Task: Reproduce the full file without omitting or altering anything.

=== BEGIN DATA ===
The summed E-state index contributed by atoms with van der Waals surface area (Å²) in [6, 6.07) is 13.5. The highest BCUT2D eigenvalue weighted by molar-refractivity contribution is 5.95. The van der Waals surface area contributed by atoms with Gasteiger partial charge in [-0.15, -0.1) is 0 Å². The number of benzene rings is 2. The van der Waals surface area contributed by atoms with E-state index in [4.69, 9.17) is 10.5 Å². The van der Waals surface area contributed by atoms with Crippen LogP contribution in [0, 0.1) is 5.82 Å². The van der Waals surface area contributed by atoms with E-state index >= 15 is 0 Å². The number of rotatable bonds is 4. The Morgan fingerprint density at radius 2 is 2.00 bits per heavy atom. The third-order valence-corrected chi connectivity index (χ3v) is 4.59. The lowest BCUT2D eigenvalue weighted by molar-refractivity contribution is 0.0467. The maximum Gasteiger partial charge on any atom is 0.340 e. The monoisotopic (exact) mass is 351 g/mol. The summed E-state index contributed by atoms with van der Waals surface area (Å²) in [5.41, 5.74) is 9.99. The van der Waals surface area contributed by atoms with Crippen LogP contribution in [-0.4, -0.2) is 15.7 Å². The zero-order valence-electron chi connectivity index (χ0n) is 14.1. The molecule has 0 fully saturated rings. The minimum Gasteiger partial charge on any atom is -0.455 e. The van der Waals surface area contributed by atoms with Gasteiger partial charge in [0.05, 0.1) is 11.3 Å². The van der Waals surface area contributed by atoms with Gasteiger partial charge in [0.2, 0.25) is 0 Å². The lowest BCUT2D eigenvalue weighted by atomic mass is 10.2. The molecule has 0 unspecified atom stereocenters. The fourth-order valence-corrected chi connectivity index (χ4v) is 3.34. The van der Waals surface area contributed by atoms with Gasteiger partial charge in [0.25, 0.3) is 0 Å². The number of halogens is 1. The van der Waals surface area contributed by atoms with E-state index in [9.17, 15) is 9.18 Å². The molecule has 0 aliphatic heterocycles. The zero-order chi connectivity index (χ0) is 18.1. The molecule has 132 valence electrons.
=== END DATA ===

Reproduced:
The summed E-state index contributed by atoms with van der Waals surface area (Å²) in [6, 6.07) is 13.5. The highest BCUT2D eigenvalue weighted by molar-refractivity contribution is 5.95. The van der Waals surface area contributed by atoms with Gasteiger partial charge in [-0.15, -0.1) is 0 Å². The number of benzene rings is 2. The van der Waals surface area contributed by atoms with E-state index in [4.69, 9.17) is 10.5 Å². The van der Waals surface area contributed by atoms with Crippen LogP contribution in [0, 0.1) is 5.82 Å². The van der Waals surface area contributed by atoms with E-state index >= 15 is 0 Å². The number of rotatable bonds is 4. The Morgan fingerprint density at radius 2 is 2.00 bits per heavy atom. The third-order valence-corrected chi connectivity index (χ3v) is 4.59. The lowest BCUT2D eigenvalue weighted by molar-refractivity contribution is 0.0467. The maximum Gasteiger partial charge on any atom is 0.340 e. The monoisotopic (exact) mass is 351 g/mol. The summed E-state index contributed by atoms with van der Waals surface area (Å²) in [5.41, 5.74) is 9.99. The van der Waals surface area contributed by atoms with Crippen LogP contribution in [-0.4, -0.2) is 15.7 Å². The zero-order valence-electron chi connectivity index (χ0n) is 14.1. The molecule has 0 fully saturated rings. The minimum Gasteiger partial charge on any atom is -0.455 e. The van der Waals surface area contributed by atoms with Gasteiger partial charge in [0.05, 0.1) is 11.3 Å². The van der Waals surface area contributed by atoms with Gasteiger partial charge in [0.2, 0.25) is 0 Å². The lowest BCUT2D eigenvalue weighted by atomic mass is 10.2. The molecule has 0 unspecified atom stereocenters. The fourth-order valence-corrected chi connectivity index (χ4v) is 3.34. The van der Waals surface area contributed by atoms with Gasteiger partial charge in [0.25, 0.3) is 0 Å². The number of halogens is 1. The van der Waals surface area contributed by atoms with E-state index in [9.17, 15) is 9.18 Å². The molecule has 0 aliphatic heterocycles. The zero-order chi connectivity index (χ0) is 18.1. The molecule has 132 valence electrons.